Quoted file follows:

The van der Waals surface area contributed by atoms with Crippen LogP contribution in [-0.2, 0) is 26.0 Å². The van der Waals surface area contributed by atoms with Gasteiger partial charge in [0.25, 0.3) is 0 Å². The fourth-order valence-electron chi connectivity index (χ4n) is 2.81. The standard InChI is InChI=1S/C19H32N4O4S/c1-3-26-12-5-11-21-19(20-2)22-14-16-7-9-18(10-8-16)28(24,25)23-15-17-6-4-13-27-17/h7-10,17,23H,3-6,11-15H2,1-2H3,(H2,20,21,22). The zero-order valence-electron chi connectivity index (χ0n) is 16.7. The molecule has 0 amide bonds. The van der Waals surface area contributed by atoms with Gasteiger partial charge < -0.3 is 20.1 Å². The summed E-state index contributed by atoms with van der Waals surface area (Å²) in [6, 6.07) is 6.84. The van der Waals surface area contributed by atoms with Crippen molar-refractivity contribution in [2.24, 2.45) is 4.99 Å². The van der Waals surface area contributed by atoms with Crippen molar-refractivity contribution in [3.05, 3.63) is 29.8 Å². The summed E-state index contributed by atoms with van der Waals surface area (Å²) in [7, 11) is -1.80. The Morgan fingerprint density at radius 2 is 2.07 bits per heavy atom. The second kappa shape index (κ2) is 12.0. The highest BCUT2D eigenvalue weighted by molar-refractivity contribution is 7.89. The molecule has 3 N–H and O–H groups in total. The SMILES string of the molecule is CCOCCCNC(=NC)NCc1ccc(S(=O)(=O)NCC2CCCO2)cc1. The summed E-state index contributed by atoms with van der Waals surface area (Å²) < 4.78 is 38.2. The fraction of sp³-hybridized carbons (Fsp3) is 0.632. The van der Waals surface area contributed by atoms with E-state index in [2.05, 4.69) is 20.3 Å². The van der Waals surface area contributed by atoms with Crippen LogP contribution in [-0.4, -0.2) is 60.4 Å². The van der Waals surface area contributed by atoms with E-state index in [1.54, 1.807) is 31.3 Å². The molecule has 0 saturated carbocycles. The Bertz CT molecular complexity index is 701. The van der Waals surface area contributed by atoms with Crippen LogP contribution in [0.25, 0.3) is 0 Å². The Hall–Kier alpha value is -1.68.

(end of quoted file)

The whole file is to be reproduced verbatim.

The van der Waals surface area contributed by atoms with Crippen LogP contribution in [-0.2, 0) is 26.0 Å². The van der Waals surface area contributed by atoms with Gasteiger partial charge in [0.25, 0.3) is 0 Å². The fourth-order valence-electron chi connectivity index (χ4n) is 2.81. The standard InChI is InChI=1S/C19H32N4O4S/c1-3-26-12-5-11-21-19(20-2)22-14-16-7-9-18(10-8-16)28(24,25)23-15-17-6-4-13-27-17/h7-10,17,23H,3-6,11-15H2,1-2H3,(H2,20,21,22). The zero-order valence-electron chi connectivity index (χ0n) is 16.7. The molecule has 0 amide bonds. The van der Waals surface area contributed by atoms with Gasteiger partial charge < -0.3 is 20.1 Å². The summed E-state index contributed by atoms with van der Waals surface area (Å²) in [6, 6.07) is 6.84. The van der Waals surface area contributed by atoms with Crippen molar-refractivity contribution in [2.24, 2.45) is 4.99 Å². The van der Waals surface area contributed by atoms with Crippen molar-refractivity contribution in [3.05, 3.63) is 29.8 Å². The summed E-state index contributed by atoms with van der Waals surface area (Å²) in [7, 11) is -1.80. The Morgan fingerprint density at radius 2 is 2.07 bits per heavy atom. The second kappa shape index (κ2) is 12.0. The highest BCUT2D eigenvalue weighted by molar-refractivity contribution is 7.89. The molecule has 3 N–H and O–H groups in total. The SMILES string of the molecule is CCOCCCNC(=NC)NCc1ccc(S(=O)(=O)NCC2CCCO2)cc1. The summed E-state index contributed by atoms with van der Waals surface area (Å²) < 4.78 is 38.2. The fraction of sp³-hybridized carbons (Fsp3) is 0.632. The van der Waals surface area contributed by atoms with E-state index in [2.05, 4.69) is 20.3 Å². The van der Waals surface area contributed by atoms with Crippen LogP contribution in [-0.4, -0.2) is 60.4 Å². The van der Waals surface area contributed by atoms with E-state index in [1.54, 1.807) is 31.3 Å². The molecule has 0 saturated carbocycles. The Bertz CT molecular complexity index is 701. The van der Waals surface area contributed by atoms with Crippen LogP contribution in [0.25, 0.3) is 0 Å². The Hall–Kier alpha value is -1.68.